One of the most compelling themes in Phillip Pullman’s His Dark Materials series is the way in which he represents childhood as both a sacred time and a space for profound frustration at the complexities of the adult world. It’s one of the most unifying themes across all of children’s literature, and a difficult trick to pull off effectively. It is especially difficult to strike this balance in children’s fantasy, since the magical elements of the world can sometimes serve as deus ex machinae that make the adult world literally less complex. While Pullman’s novels are excellent at giving the reader a limited, childlike perspective on a world that is overwhelmingly complex and adult, the television series, in broadening its perspective, must also account for those complexities. The difference in approach between book series and television series was starkly illuminated in this week’s episode.
As I discussed last week, a great deal of Pullman’s exploration of the frustrations and ignominies of childhood come from the conceit that it is more horrifying to have bad parents than to have none. In particular, Pullman focuses in on Lyra’s fury over being constantly lied to for her own protection. This was highlighted in an argument between Lyra and Ma Costa in this last Monday’s episode:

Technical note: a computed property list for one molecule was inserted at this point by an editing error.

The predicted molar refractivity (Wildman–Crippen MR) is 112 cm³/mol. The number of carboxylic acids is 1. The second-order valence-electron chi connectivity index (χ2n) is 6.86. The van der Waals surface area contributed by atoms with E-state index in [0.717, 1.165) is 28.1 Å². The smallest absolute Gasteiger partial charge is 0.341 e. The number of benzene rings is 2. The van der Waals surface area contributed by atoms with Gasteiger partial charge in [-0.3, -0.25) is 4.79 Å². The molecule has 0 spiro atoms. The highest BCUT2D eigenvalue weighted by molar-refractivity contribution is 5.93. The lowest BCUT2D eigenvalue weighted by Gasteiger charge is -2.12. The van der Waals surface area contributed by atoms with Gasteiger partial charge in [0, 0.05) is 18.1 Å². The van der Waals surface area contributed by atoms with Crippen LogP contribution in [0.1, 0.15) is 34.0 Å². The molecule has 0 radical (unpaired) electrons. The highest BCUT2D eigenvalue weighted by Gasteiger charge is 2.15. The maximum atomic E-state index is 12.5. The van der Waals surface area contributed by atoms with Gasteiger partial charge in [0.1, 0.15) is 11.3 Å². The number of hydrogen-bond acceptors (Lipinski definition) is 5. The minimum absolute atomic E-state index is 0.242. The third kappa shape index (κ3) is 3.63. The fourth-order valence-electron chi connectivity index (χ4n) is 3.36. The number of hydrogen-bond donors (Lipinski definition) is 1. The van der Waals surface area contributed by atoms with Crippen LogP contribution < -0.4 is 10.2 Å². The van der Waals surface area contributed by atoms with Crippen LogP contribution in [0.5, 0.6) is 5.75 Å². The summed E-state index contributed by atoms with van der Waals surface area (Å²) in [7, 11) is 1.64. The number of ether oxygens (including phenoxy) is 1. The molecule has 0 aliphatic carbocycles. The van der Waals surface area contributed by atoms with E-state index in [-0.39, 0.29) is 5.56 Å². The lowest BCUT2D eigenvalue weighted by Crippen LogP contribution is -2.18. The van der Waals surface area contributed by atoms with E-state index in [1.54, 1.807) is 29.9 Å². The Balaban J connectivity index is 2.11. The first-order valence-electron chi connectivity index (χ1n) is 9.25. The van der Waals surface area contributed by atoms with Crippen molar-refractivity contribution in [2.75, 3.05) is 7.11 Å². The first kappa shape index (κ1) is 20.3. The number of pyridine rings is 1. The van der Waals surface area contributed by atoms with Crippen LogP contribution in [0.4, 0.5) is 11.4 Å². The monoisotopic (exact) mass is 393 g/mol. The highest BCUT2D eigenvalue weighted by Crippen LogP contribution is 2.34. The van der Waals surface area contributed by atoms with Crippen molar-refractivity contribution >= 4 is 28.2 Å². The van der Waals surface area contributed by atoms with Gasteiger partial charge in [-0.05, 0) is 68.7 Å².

Lyra: Why? Why am I so important to [Mrs Coulter]? How am I supposed to trust you when no-one tells me the truth?!
Ma Costa: The truth is complicated. Some things, you’re better off not knowing.
Lyra: I am so bored of being told that!
Series writer Jack Thorne expertly captures the maddening feeling of being told that one is not old enough to know the truth. Lyra is no exception to the trope of the curious child protagonist, and, in her assessment, there is no possibility that knowledge could be a burden to bear.
Child readers/viewers likely agree with Lyra, allowing that same outrage at being denied information because they are too young to receive it to parallel the hero’s. Similarly, adult readers of Pullman’s novels likely feel the same. (I certainly did when I first read the books). Insofar as the Northern Lights keeps fairly tightly to Lyra’s perspective, information denied her is also denied to the reader, and so it is easy to want to know more alongside her. But adult viewers of the show are in a different category altogether. The show’s wider lens positions Lyra as an integral part of our understanding of the events as they unfold, but far from the only one. We can get a sense of the world without her; it becomes easier to understand that she is, in fact, not necessarily ready for the revelations she receives.
Immediately after Lyra demands to know what Ma Costa tells her she is “better off not knowing,” the gyptian woman relents and reveals that Mrs Coulter is her mother. She goes on to relate the sordid story of Lyra’s conception and birth. Lyra initially rejects it—after all, the truth is painful and it is better to be an orphan than the child of monstrous mother. But even after accepting the truth of her provenance, Ma Costa divulges the real issue underlying everyone’s reluctance to tell Lyra the truth. The gyptian woman humanizes Mrs Coulter, saying, “Your ma was broken with the shame of it all. It’s why she’s like she is. She was a pariah for years.” This is the unbearable price of knowledge: the inability to maintain a simplistic, black-and-white worldview.